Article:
Why is it that we are judged by the number of this network, and is this form of self-assessment a realistic measure?
You Are Enough To Share What You Truly Stand For.
Social media gives each individual a form of self-publishing. Yet, when we publish content into this electronic space, we may feel anxious about how it is going to be received. Judgement is almost certain. These voices of self-doubt that mutter words within our mind can cause havoc. Why do we let this happen?
We are using a technology platform to self-publish our image. As long as this content is based on your personal beliefs and value system, we should trust it to be an acceptable part of our society.
The old discussion of belief, values and attitude is relevant. If a belief is held, this can translate into my value system of how I will conduct my life.
Know that the response of someone reading our shared content and images is actually something you cannot control.
Why do we make ourselves anxious when conveying an honest picture of ourselves? We are enough and we should be able to stand by what we share and believe in.
1. Beliefs come from many different sources, including personal experiences or cultural and societal norms.
2. They manifest as the values you live by.
3. We should not take on the attitude of onlookers.
If nobody is hurt by our thoughts and actions, there is no justification to be judged.
You Are Enough – the opinions of those that don’t know me don’t count.
In the world of influence marketing, it is a reality that few teens will come close to achieving fame. Yet, our teens are helping each other increase their follower base. Shout-outs are common: “I love this profile so much, can you help me get her to 1000 followers?”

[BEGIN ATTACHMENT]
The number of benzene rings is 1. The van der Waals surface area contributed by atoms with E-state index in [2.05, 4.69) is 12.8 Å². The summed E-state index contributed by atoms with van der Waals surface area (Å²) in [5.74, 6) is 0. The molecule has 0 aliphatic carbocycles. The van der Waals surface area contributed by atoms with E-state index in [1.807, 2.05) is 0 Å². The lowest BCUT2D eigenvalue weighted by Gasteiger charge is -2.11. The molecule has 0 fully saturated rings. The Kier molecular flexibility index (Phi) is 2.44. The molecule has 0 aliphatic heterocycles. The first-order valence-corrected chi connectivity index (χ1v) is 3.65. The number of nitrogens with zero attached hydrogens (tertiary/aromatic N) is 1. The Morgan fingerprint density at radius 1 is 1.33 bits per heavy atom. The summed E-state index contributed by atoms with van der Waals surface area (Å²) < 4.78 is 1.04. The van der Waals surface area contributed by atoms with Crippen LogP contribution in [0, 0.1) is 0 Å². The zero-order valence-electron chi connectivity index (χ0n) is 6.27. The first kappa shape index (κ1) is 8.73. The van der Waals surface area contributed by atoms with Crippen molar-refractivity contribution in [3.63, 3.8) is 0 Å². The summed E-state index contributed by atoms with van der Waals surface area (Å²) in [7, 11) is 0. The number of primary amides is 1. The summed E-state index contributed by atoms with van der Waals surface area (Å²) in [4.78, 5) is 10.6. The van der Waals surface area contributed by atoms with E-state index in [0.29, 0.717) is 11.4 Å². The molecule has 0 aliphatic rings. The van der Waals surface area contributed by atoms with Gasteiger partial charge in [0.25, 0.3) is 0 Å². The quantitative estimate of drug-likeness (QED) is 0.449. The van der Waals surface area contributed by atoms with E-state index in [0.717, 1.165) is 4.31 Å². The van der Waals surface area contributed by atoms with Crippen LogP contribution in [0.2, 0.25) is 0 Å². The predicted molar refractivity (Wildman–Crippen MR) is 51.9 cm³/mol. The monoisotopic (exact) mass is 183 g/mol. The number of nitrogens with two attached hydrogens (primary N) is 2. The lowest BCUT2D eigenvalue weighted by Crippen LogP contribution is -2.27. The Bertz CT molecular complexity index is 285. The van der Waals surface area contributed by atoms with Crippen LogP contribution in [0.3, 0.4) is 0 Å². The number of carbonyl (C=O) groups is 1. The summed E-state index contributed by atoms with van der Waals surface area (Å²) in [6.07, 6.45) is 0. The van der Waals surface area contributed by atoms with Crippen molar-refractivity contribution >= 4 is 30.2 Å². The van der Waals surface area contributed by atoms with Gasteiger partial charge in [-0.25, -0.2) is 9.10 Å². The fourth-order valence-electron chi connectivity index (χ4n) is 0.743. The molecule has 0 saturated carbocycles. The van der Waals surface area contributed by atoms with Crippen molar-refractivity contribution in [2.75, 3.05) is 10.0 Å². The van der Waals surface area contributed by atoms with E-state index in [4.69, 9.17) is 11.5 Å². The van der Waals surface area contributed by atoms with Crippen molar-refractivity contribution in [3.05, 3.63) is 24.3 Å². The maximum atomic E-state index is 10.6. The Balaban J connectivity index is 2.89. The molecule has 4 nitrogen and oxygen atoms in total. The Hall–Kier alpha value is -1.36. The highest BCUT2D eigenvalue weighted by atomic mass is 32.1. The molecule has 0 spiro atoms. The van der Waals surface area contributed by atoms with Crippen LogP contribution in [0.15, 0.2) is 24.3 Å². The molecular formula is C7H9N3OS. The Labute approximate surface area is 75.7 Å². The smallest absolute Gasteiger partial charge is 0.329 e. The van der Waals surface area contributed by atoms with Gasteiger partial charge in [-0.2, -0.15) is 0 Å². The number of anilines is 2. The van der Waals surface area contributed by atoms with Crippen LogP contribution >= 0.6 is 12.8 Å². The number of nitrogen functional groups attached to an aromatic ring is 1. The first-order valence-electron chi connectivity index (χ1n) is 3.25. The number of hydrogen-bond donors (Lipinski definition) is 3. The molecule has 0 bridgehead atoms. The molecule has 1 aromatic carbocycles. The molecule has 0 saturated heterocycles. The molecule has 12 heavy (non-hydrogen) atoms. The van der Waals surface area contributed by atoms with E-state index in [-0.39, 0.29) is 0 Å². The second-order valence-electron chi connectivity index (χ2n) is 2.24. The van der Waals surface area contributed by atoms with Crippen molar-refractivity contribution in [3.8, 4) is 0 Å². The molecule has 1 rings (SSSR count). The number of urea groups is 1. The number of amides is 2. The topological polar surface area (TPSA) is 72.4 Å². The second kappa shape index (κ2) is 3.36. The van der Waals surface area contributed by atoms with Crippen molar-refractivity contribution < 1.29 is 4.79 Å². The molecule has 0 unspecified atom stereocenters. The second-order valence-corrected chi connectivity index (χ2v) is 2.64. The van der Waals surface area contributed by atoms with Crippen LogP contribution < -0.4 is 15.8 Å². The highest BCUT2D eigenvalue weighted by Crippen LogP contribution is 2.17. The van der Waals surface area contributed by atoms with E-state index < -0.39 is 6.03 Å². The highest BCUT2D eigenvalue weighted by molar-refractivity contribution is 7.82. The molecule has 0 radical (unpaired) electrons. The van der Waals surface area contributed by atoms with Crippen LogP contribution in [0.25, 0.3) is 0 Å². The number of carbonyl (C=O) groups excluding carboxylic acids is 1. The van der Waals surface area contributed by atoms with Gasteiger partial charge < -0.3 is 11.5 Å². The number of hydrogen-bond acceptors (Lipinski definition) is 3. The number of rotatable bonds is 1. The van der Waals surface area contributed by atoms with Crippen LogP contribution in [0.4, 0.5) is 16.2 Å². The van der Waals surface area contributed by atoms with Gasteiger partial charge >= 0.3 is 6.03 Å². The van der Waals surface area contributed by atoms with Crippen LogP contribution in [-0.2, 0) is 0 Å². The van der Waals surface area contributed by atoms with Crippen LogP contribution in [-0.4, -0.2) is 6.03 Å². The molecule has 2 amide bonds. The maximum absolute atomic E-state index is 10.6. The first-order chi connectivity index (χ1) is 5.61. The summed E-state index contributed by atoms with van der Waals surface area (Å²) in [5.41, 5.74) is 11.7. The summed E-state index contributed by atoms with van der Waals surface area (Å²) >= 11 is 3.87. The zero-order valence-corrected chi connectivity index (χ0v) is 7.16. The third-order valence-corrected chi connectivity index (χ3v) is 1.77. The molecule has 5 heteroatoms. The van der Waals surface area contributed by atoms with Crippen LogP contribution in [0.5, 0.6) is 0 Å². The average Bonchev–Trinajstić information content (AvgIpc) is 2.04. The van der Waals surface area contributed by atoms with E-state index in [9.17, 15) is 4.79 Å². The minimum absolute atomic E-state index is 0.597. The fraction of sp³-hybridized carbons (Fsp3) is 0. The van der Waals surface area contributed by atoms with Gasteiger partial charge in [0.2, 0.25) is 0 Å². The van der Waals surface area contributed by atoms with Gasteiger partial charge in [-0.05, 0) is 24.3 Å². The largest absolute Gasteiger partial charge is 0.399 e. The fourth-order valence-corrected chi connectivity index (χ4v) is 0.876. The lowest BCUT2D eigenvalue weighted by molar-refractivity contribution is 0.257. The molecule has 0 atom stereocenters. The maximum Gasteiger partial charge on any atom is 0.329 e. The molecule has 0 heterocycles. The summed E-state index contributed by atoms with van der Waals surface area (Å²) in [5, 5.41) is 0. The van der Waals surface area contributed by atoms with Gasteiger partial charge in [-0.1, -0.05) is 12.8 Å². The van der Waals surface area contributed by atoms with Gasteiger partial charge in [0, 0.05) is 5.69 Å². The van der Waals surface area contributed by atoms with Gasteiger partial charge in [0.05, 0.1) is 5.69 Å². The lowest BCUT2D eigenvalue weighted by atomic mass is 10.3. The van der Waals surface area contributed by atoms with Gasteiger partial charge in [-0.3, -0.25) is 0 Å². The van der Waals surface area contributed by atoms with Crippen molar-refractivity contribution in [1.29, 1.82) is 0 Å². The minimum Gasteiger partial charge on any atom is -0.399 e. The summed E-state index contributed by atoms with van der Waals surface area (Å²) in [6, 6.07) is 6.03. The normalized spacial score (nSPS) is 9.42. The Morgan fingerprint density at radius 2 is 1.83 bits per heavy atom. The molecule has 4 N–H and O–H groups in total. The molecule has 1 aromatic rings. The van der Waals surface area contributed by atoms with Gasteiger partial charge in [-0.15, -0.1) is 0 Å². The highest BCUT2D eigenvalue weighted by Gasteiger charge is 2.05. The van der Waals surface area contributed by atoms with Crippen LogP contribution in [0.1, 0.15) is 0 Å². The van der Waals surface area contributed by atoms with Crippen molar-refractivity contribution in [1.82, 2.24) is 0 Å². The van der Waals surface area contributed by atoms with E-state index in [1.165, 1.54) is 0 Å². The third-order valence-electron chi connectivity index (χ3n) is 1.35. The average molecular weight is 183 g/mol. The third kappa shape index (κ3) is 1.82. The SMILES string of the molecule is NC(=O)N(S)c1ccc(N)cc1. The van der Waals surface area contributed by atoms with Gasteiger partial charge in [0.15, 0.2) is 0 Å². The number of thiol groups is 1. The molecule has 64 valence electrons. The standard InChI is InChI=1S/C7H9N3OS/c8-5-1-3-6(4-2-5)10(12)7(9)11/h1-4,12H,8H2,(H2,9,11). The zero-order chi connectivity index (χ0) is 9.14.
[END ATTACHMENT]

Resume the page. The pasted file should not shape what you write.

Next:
Does Anna really understand that she is welcoming people into her inner world that she doesn’t know? Yet in return for sharing her privacy with random people, she is opening herself up to receive unprompted and judgemental messages from them.
Why would we do this? Why would we allow unknown people into our rooms and home?
It seems silly when questioned, and yet when these strangers voice a comment or message us, we take their input personally.
You Are Enough – Love Yourself For Who You Are.
You need to know what to do if a friend is thinking about self harm.
Do I stand by if I know someone is suicidal? Or do I call for help?
There are many helplines attached to this website. Our teens need to know that reaching out to a professional and asking for help is okay.
You Are Enough – celebrate your differences, embrace your uniqueness.
No matter where you are from, or how you look, you can be teased by those hiding behind a screen. Always remember you were made the way you are for a reason, and that you will always be enough to those that love you.
I’m Enough was established as a charity that brings greater awareness to a new discussion. We aren’t out to crucify the digital world – far from it – it’s well and truly here to stay.
Our community should aim for a conversation that provides life skills for our youth; to thrive within a digital environment. By way of:
An instilled reliance of self.
Our teens surrounding themselves with real friends who have their backs.
The knowledge that they are enough.
The digital team at I’m Enough would love to hear your stories.
What challenges have you faced within the digital world, and what have you done to overcome them?
We urge you to share your stories with us so that we can all learn together.
Written by Cathy Mellett – Digital Agency Owner and Founder of I’m Enough